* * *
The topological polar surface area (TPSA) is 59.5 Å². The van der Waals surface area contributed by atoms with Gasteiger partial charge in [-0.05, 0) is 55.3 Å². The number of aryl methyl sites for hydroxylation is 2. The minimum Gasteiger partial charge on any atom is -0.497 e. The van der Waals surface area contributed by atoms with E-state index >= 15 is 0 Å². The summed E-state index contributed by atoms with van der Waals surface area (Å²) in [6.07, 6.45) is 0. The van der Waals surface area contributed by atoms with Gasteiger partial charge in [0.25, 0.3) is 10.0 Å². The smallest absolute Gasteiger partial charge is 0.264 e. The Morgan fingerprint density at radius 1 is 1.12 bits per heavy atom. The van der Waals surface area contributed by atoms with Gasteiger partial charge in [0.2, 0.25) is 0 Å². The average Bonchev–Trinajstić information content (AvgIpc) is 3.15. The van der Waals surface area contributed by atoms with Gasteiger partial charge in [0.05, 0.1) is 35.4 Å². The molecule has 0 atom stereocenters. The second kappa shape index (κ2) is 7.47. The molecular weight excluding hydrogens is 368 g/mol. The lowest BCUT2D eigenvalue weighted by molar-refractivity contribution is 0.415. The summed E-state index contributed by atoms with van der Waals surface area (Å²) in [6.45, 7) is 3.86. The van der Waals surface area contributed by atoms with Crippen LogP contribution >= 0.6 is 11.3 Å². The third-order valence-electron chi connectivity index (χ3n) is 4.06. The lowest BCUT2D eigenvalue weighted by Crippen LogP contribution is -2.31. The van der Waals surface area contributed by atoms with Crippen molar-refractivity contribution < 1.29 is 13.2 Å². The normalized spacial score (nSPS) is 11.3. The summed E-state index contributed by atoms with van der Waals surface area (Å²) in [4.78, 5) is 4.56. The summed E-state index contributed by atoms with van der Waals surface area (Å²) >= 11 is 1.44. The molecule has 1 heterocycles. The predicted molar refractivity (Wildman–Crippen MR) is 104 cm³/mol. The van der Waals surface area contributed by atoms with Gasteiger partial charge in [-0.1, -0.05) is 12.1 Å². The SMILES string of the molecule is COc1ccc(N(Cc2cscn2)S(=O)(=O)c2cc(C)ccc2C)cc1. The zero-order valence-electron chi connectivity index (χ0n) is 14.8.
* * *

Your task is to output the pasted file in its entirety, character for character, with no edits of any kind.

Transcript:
The topological polar surface area (TPSA) is 59.5 Å². The van der Waals surface area contributed by atoms with Gasteiger partial charge in [-0.05, 0) is 55.3 Å². The number of aryl methyl sites for hydroxylation is 2. The minimum Gasteiger partial charge on any atom is -0.497 e. The van der Waals surface area contributed by atoms with E-state index >= 15 is 0 Å². The summed E-state index contributed by atoms with van der Waals surface area (Å²) in [6.07, 6.45) is 0. The van der Waals surface area contributed by atoms with Gasteiger partial charge in [0.25, 0.3) is 10.0 Å². The smallest absolute Gasteiger partial charge is 0.264 e. The Morgan fingerprint density at radius 1 is 1.12 bits per heavy atom. The van der Waals surface area contributed by atoms with Gasteiger partial charge in [0.2, 0.25) is 0 Å². The average Bonchev–Trinajstić information content (AvgIpc) is 3.15. The van der Waals surface area contributed by atoms with Gasteiger partial charge in [0.05, 0.1) is 35.4 Å². The molecule has 0 atom stereocenters. The second kappa shape index (κ2) is 7.47. The molecular weight excluding hydrogens is 368 g/mol. The lowest BCUT2D eigenvalue weighted by molar-refractivity contribution is 0.415. The summed E-state index contributed by atoms with van der Waals surface area (Å²) in [6.45, 7) is 3.86. The van der Waals surface area contributed by atoms with Crippen LogP contribution >= 0.6 is 11.3 Å². The third-order valence-electron chi connectivity index (χ3n) is 4.06. The lowest BCUT2D eigenvalue weighted by Crippen LogP contribution is -2.31. The van der Waals surface area contributed by atoms with Crippen molar-refractivity contribution < 1.29 is 13.2 Å². The normalized spacial score (nSPS) is 11.3. The summed E-state index contributed by atoms with van der Waals surface area (Å²) in [4.78, 5) is 4.56. The summed E-state index contributed by atoms with van der Waals surface area (Å²) >= 11 is 1.44. The molecule has 1 heterocycles. The predicted molar refractivity (Wildman–Crippen MR) is 104 cm³/mol. The van der Waals surface area contributed by atoms with Gasteiger partial charge in [-0.1, -0.05) is 12.1 Å². The SMILES string of the molecule is COc1ccc(N(Cc2cscn2)S(=O)(=O)c2cc(C)ccc2C)cc1. The zero-order valence-electron chi connectivity index (χ0n) is 14.8.